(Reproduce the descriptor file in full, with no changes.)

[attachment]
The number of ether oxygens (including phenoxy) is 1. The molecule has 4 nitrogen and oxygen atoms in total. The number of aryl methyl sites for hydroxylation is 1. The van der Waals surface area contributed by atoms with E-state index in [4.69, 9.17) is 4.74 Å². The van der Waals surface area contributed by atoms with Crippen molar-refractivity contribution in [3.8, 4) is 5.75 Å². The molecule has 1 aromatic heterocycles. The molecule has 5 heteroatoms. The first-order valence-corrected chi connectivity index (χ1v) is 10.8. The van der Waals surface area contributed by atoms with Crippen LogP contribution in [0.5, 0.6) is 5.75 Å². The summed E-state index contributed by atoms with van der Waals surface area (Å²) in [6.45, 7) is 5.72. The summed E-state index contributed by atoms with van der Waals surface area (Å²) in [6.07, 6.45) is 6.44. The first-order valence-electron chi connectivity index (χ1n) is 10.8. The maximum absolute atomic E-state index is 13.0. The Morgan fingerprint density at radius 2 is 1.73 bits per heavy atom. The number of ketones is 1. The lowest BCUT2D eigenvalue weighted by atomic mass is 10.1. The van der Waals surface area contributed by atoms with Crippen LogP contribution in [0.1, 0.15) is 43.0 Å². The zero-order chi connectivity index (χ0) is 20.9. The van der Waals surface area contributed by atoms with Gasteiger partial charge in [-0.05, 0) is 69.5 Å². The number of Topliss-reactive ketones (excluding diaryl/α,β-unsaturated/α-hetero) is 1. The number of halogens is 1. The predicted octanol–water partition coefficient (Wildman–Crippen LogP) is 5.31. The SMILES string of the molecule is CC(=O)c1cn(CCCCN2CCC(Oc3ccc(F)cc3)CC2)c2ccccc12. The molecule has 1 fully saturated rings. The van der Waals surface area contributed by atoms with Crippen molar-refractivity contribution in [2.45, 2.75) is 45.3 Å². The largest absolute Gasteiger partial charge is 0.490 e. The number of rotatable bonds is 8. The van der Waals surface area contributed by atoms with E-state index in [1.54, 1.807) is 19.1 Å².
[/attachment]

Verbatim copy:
The number of ether oxygens (including phenoxy) is 1. The molecule has 4 nitrogen and oxygen atoms in total. The number of aryl methyl sites for hydroxylation is 1. The van der Waals surface area contributed by atoms with E-state index in [4.69, 9.17) is 4.74 Å². The van der Waals surface area contributed by atoms with Crippen molar-refractivity contribution in [3.8, 4) is 5.75 Å². The molecule has 1 aromatic heterocycles. The molecule has 5 heteroatoms. The first-order valence-corrected chi connectivity index (χ1v) is 10.8. The van der Waals surface area contributed by atoms with Crippen LogP contribution in [0.5, 0.6) is 5.75 Å². The summed E-state index contributed by atoms with van der Waals surface area (Å²) in [6.45, 7) is 5.72. The summed E-state index contributed by atoms with van der Waals surface area (Å²) in [6.07, 6.45) is 6.44. The first-order valence-electron chi connectivity index (χ1n) is 10.8. The maximum absolute atomic E-state index is 13.0. The Morgan fingerprint density at radius 2 is 1.73 bits per heavy atom. The number of ketones is 1. The lowest BCUT2D eigenvalue weighted by atomic mass is 10.1. The van der Waals surface area contributed by atoms with Crippen LogP contribution in [0.1, 0.15) is 43.0 Å². The zero-order chi connectivity index (χ0) is 20.9. The van der Waals surface area contributed by atoms with Gasteiger partial charge in [-0.05, 0) is 69.5 Å². The number of Topliss-reactive ketones (excluding diaryl/α,β-unsaturated/α-hetero) is 1. The number of halogens is 1. The predicted octanol–water partition coefficient (Wildman–Crippen LogP) is 5.31. The SMILES string of the molecule is CC(=O)c1cn(CCCCN2CCC(Oc3ccc(F)cc3)CC2)c2ccccc12. The molecule has 1 fully saturated rings. The van der Waals surface area contributed by atoms with Crippen molar-refractivity contribution in [2.45, 2.75) is 45.3 Å². The largest absolute Gasteiger partial charge is 0.490 e. The number of rotatable bonds is 8. The van der Waals surface area contributed by atoms with E-state index in [1.54, 1.807) is 19.1 Å².